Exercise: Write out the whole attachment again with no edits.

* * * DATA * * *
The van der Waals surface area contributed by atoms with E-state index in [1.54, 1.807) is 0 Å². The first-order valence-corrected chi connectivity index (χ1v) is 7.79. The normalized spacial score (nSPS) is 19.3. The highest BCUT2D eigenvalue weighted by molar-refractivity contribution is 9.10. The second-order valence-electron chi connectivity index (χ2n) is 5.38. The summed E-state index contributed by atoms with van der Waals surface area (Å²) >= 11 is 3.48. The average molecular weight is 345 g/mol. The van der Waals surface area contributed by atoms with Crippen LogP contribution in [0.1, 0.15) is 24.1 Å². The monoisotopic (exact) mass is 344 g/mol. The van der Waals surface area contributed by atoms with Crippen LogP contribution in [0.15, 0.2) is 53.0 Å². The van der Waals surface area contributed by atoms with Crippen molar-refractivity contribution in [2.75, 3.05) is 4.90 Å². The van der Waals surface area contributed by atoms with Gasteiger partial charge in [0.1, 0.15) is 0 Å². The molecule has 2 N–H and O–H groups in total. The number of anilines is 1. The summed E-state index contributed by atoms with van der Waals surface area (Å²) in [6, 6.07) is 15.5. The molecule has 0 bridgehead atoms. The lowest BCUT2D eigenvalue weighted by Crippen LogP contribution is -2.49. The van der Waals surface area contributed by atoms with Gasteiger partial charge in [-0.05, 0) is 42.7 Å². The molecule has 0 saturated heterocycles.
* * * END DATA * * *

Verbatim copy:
The van der Waals surface area contributed by atoms with E-state index in [1.54, 1.807) is 0 Å². The first-order valence-corrected chi connectivity index (χ1v) is 7.79. The normalized spacial score (nSPS) is 19.3. The highest BCUT2D eigenvalue weighted by molar-refractivity contribution is 9.10. The second-order valence-electron chi connectivity index (χ2n) is 5.38. The summed E-state index contributed by atoms with van der Waals surface area (Å²) >= 11 is 3.48. The average molecular weight is 345 g/mol. The van der Waals surface area contributed by atoms with Crippen LogP contribution in [0.1, 0.15) is 24.1 Å². The monoisotopic (exact) mass is 344 g/mol. The van der Waals surface area contributed by atoms with Crippen LogP contribution in [0.15, 0.2) is 53.0 Å². The van der Waals surface area contributed by atoms with Crippen molar-refractivity contribution in [2.75, 3.05) is 4.90 Å². The van der Waals surface area contributed by atoms with Gasteiger partial charge in [0.1, 0.15) is 0 Å². The molecule has 2 N–H and O–H groups in total. The number of anilines is 1. The summed E-state index contributed by atoms with van der Waals surface area (Å²) in [6, 6.07) is 15.5. The molecule has 0 bridgehead atoms. The lowest BCUT2D eigenvalue weighted by Crippen LogP contribution is -2.49. The van der Waals surface area contributed by atoms with Gasteiger partial charge in [-0.05, 0) is 42.7 Å². The molecule has 0 saturated heterocycles.